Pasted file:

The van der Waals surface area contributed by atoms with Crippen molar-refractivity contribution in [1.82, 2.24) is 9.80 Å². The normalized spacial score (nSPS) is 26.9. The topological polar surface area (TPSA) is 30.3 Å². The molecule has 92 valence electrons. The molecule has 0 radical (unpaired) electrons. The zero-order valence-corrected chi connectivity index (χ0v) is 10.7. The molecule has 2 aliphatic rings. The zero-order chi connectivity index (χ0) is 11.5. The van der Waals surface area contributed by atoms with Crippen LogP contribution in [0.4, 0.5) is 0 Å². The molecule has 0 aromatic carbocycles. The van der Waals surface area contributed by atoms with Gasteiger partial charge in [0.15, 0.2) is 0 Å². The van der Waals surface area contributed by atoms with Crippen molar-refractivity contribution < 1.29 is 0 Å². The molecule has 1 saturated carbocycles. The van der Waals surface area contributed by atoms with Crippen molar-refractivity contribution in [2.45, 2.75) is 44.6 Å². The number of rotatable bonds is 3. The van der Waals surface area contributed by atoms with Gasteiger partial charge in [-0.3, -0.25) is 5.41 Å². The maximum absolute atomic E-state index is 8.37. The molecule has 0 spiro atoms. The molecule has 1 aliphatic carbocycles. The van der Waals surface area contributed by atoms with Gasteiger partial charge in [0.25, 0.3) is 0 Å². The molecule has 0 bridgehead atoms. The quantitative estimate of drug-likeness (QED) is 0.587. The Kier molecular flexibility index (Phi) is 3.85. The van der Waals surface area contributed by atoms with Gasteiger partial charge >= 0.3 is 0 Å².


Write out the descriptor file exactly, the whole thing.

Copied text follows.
The van der Waals surface area contributed by atoms with Crippen molar-refractivity contribution in [1.82, 2.24) is 9.80 Å². The normalized spacial score (nSPS) is 26.9. The topological polar surface area (TPSA) is 30.3 Å². The molecule has 92 valence electrons. The molecule has 0 radical (unpaired) electrons. The zero-order valence-corrected chi connectivity index (χ0v) is 10.7. The molecule has 2 aliphatic rings. The zero-order chi connectivity index (χ0) is 11.5. The van der Waals surface area contributed by atoms with Crippen LogP contribution in [0.4, 0.5) is 0 Å². The molecule has 0 aromatic carbocycles. The van der Waals surface area contributed by atoms with Gasteiger partial charge in [0.15, 0.2) is 0 Å². The van der Waals surface area contributed by atoms with Crippen molar-refractivity contribution < 1.29 is 0 Å². The molecule has 1 saturated carbocycles. The van der Waals surface area contributed by atoms with Crippen molar-refractivity contribution in [2.45, 2.75) is 44.6 Å². The number of rotatable bonds is 3. The van der Waals surface area contributed by atoms with Gasteiger partial charge in [-0.3, -0.25) is 5.41 Å². The maximum absolute atomic E-state index is 8.37. The molecule has 0 spiro atoms. The molecule has 1 aliphatic carbocycles. The van der Waals surface area contributed by atoms with Gasteiger partial charge in [0.25, 0.3) is 0 Å². The molecule has 0 bridgehead atoms. The quantitative estimate of drug-likeness (QED) is 0.587. The Kier molecular flexibility index (Phi) is 3.85. The van der Waals surface area contributed by atoms with Gasteiger partial charge >= 0.3 is 0 Å².